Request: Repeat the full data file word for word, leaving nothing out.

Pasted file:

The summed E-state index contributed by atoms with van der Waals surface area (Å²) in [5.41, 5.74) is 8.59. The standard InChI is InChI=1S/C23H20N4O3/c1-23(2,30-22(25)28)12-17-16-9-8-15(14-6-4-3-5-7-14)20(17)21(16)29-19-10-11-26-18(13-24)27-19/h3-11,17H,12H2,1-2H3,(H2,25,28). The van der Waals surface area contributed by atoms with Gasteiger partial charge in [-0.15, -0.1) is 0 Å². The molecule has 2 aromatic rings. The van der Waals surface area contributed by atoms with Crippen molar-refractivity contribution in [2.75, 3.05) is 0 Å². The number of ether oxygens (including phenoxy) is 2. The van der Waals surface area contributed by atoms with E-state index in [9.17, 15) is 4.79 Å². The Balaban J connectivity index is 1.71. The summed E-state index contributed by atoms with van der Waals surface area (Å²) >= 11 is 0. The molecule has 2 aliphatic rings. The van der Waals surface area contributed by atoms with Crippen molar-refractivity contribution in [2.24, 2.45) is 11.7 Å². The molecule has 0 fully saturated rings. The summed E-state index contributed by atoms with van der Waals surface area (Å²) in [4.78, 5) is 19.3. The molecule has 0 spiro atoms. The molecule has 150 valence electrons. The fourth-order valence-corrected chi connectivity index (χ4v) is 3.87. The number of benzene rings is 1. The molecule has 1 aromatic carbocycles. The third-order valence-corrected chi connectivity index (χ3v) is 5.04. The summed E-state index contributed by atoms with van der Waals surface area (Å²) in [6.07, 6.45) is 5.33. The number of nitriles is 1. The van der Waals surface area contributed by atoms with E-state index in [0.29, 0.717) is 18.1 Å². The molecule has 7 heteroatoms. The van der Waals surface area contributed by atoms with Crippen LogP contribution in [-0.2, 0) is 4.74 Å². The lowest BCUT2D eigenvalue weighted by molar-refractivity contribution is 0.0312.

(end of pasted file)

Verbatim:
The summed E-state index contributed by atoms with van der Waals surface area (Å²) in [5.41, 5.74) is 8.59. The standard InChI is InChI=1S/C23H20N4O3/c1-23(2,30-22(25)28)12-17-16-9-8-15(14-6-4-3-5-7-14)20(17)21(16)29-19-10-11-26-18(13-24)27-19/h3-11,17H,12H2,1-2H3,(H2,25,28). The van der Waals surface area contributed by atoms with Gasteiger partial charge in [-0.15, -0.1) is 0 Å². The molecule has 2 aromatic rings. The van der Waals surface area contributed by atoms with Crippen molar-refractivity contribution in [2.75, 3.05) is 0 Å². The number of ether oxygens (including phenoxy) is 2. The van der Waals surface area contributed by atoms with E-state index in [9.17, 15) is 4.79 Å². The Balaban J connectivity index is 1.71. The summed E-state index contributed by atoms with van der Waals surface area (Å²) >= 11 is 0. The molecule has 2 aliphatic rings. The van der Waals surface area contributed by atoms with Crippen molar-refractivity contribution in [2.24, 2.45) is 11.7 Å². The molecule has 0 fully saturated rings. The summed E-state index contributed by atoms with van der Waals surface area (Å²) in [4.78, 5) is 19.3. The molecule has 0 spiro atoms. The molecule has 150 valence electrons. The fourth-order valence-corrected chi connectivity index (χ4v) is 3.87. The number of benzene rings is 1. The molecule has 1 aromatic carbocycles. The third-order valence-corrected chi connectivity index (χ3v) is 5.04. The summed E-state index contributed by atoms with van der Waals surface area (Å²) in [6.07, 6.45) is 5.33. The number of nitriles is 1. The van der Waals surface area contributed by atoms with E-state index in [0.29, 0.717) is 18.1 Å². The molecule has 7 heteroatoms. The van der Waals surface area contributed by atoms with Crippen LogP contribution in [-0.2, 0) is 4.74 Å². The lowest BCUT2D eigenvalue weighted by molar-refractivity contribution is 0.0312.